Here I am looking out of my window. In my office it’s nice and warm but outside winter is approaching a little too quickly for my liking. Our garden is full of leaves from the trees and you can feel how things are going into dormant mode.
So I ponder observing this garden, about how I use everything as a resource. Even the dead leaves are a resource for us. I rake them up and put them on our compost heap that produces so much heat, I can heat the chicken coop. Innovation in my garden right there.
The land is a resource. It produces vegetables all through spring, summer and fall. The trees produce fruit and even what is left over produces both heat and compost. I love the view of our garden and I love thinking that we can all be a resource.
Before moving to Romania, me and my family shared house with my grandmother. She was an old lady and we were living upstairs in our apartment and she was living downstairs in hers. I would go in every day to say hello, have a short conversation, and move on with my day. That conversation for me was a resource. She normally would recount some history from the old days, or a bible verse she had read that day. Even in old age she was a resource.
How do we view people? This has been on my mind the last couple of weeks. How do you and I see people with less formal education, or people with disabilities, people that are different in some way? I often think that I am tolerant and inclusive but, as a leader, I need to evaluate that all the time. Am I really?
Society often talks about higher and lower education, meaning a good and amazing carpenter will have lower education and a lawyer will have higher education. Where does this come from? Both of them have the same value, are needed, and hopefully love their professions. One has longer formal education and one has longer practical education but there is not lower and higher, no hierarchy of values.
Also we could talk about illiterate and under-educated people as probably stupid. It’s not the case. Don’t misunderstand me, I am a strong believer in education and would love to see all young people able to go to school. At the same time, though, I have met some illiterate people that have an amazing knowledge in area that I am blank. We should not underestimate people just because of their situation.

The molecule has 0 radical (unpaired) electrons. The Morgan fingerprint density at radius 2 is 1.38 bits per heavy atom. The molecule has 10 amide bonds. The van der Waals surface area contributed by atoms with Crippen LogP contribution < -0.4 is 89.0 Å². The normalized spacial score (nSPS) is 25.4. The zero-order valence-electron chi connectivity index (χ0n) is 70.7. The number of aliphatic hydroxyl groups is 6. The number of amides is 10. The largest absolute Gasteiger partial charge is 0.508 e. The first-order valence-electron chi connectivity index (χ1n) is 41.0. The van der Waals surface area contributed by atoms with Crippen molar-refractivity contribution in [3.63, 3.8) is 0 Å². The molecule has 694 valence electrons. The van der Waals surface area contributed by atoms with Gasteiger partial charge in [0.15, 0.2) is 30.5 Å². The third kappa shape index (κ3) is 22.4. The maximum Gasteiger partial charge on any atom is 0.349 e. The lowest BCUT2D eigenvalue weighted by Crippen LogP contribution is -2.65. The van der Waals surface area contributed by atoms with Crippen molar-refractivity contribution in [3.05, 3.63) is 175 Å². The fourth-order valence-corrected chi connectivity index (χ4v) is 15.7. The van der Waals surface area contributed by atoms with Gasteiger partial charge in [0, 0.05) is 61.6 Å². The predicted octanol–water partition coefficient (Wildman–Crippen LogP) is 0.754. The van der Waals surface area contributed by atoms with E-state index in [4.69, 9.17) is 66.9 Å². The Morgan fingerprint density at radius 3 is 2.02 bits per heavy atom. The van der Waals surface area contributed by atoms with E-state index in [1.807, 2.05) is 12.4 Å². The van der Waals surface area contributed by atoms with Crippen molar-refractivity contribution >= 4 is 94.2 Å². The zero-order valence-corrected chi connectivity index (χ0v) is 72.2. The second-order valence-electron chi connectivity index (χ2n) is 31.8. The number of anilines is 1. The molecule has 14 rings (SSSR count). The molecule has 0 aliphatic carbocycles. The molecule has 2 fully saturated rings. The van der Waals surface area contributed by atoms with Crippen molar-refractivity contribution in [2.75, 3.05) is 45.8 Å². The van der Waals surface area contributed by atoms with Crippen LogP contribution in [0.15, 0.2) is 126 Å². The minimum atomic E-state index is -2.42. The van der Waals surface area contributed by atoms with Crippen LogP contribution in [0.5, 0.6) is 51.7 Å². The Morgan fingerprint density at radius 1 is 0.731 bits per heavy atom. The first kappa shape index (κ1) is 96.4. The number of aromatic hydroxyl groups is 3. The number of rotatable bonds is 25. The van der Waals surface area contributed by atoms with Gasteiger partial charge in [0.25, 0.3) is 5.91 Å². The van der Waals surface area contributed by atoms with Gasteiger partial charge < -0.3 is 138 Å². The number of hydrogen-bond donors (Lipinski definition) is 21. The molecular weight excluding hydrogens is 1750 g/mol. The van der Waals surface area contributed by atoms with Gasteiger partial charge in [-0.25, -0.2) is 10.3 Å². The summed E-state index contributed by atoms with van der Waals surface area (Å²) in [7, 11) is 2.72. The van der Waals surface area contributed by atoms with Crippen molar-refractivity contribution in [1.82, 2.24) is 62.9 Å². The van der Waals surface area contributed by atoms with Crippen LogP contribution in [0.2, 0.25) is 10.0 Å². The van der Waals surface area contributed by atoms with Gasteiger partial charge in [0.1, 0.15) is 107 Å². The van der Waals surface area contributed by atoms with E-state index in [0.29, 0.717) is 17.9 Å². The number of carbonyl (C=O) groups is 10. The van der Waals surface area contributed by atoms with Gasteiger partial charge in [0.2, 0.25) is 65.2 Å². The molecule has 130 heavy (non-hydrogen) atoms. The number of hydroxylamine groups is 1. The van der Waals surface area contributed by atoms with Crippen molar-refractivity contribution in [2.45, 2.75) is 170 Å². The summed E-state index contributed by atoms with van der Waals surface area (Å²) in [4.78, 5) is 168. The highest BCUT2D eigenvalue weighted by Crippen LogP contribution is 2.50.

At the same time, I live in Eastern Europe (or in my organisation we call it Central Europe). A while back my organisation started a ‘partnership’ between nations in the west and those central Europe. I often met leaders at this time who wanted to partner with us. They came to me and said ‘We can teach in your schools. Here is my contact information. See you around!’ Then they left.. Well, partnership means a two-way interaction or having something in common. I don’t know many leaders from central Europe, myself included, that were invited to speak in schools in western Europe. Though our teaching can be as good as the western teaching, the stigmatisation of people groups, nationalities and so on is high and it influences more then we like to think.
Could that be why presidents today, 25 years after the walls of apartheid and communism came down, can once again speak about building up walls between nations. The tough guy’s insecurities and fear of differences is leading leadership in our time.
How do we view people? As inferior and threatening, or as peers and equal human beings?
Women are being suppressed in many nations and cultures, even within some of the areas I work. I see this as a major problem. Not long ago, I attended a meeting for pioneers in their field of interest. My wife and the wife of a friend were the only two women in the whole meeting. The rest were men. I asked my wife, ‘How do they hope to pioneer when they leave out the girls and women?’. I was not shocked because I understand the cultural dimension of this, but I was sad to see that some leadership hasn’t come further.
How do we view people? This is a question for everyone to ask themselves. Do we have expectations of certain nations for money, considering others poor, some with good workers and others being lazy? I think we all have thoughts like this at certain points, and I don’t say there’s never truth in it, but as leaders we need to rie above it and look for amazing things in every person and culture.
In my own organisation we have a long way to go in being able to treat different areas and its leaders with respect and recognition. We long for partnership, but first we need to deal with is our own pride and superior attitude. Then we need leaders who know that things happen from the inside out, not the outside in. In my area I hear people talking about recruiting from the west, but what we need is to mobilize from within the area or nation. It depends on valuing the experience of the local expression and leadership.
In the end, we often think that we have it all, like bringing democracy to Africa when Africa had more democracy before the white man came. I’ll let Tomm Kristiansen say it in his way, in his TED talk. He talks about Africa, but let’s look at ourselves and ask ‘How do I view people from all levels of society, all nations and areas? How do we value them?’
Until next time, pair up with someone unlike your self.